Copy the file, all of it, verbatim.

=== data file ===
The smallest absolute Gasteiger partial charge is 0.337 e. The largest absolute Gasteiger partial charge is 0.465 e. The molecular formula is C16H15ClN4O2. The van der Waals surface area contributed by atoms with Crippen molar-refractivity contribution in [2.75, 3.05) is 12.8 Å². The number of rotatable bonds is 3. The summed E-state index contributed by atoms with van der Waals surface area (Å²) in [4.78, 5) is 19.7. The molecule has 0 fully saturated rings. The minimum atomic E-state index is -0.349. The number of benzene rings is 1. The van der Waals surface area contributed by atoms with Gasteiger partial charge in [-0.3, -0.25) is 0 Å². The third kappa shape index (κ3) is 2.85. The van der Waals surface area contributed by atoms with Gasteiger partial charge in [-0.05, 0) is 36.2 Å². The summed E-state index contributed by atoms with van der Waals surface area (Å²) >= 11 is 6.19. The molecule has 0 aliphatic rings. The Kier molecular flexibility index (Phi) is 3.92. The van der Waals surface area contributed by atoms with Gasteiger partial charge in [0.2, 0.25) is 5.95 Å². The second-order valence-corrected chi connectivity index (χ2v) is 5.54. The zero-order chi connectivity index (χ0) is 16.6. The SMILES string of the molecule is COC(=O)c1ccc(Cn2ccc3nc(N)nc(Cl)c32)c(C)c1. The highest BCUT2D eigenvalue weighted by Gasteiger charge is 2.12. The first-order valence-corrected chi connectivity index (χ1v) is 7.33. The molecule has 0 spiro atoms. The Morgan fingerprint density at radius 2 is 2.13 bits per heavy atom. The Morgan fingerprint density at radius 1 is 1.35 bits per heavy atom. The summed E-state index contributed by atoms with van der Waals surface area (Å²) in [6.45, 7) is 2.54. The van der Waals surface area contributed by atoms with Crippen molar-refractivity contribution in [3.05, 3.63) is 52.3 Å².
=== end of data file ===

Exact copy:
The smallest absolute Gasteiger partial charge is 0.337 e. The largest absolute Gasteiger partial charge is 0.465 e. The molecular formula is C16H15ClN4O2. The van der Waals surface area contributed by atoms with Crippen molar-refractivity contribution in [2.75, 3.05) is 12.8 Å². The number of rotatable bonds is 3. The summed E-state index contributed by atoms with van der Waals surface area (Å²) in [4.78, 5) is 19.7. The molecule has 0 fully saturated rings. The minimum atomic E-state index is -0.349. The number of benzene rings is 1. The van der Waals surface area contributed by atoms with Gasteiger partial charge in [-0.3, -0.25) is 0 Å². The third kappa shape index (κ3) is 2.85. The van der Waals surface area contributed by atoms with Gasteiger partial charge in [-0.05, 0) is 36.2 Å². The summed E-state index contributed by atoms with van der Waals surface area (Å²) >= 11 is 6.19. The molecule has 0 aliphatic rings. The Kier molecular flexibility index (Phi) is 3.92. The van der Waals surface area contributed by atoms with Gasteiger partial charge in [0.2, 0.25) is 5.95 Å². The second-order valence-corrected chi connectivity index (χ2v) is 5.54. The zero-order chi connectivity index (χ0) is 16.6. The SMILES string of the molecule is COC(=O)c1ccc(Cn2ccc3nc(N)nc(Cl)c32)c(C)c1. The highest BCUT2D eigenvalue weighted by Gasteiger charge is 2.12. The first-order valence-corrected chi connectivity index (χ1v) is 7.33. The molecule has 0 spiro atoms. The Morgan fingerprint density at radius 2 is 2.13 bits per heavy atom. The Morgan fingerprint density at radius 1 is 1.35 bits per heavy atom. The summed E-state index contributed by atoms with van der Waals surface area (Å²) in [6.45, 7) is 2.54. The van der Waals surface area contributed by atoms with Crippen molar-refractivity contribution in [3.05, 3.63) is 52.3 Å².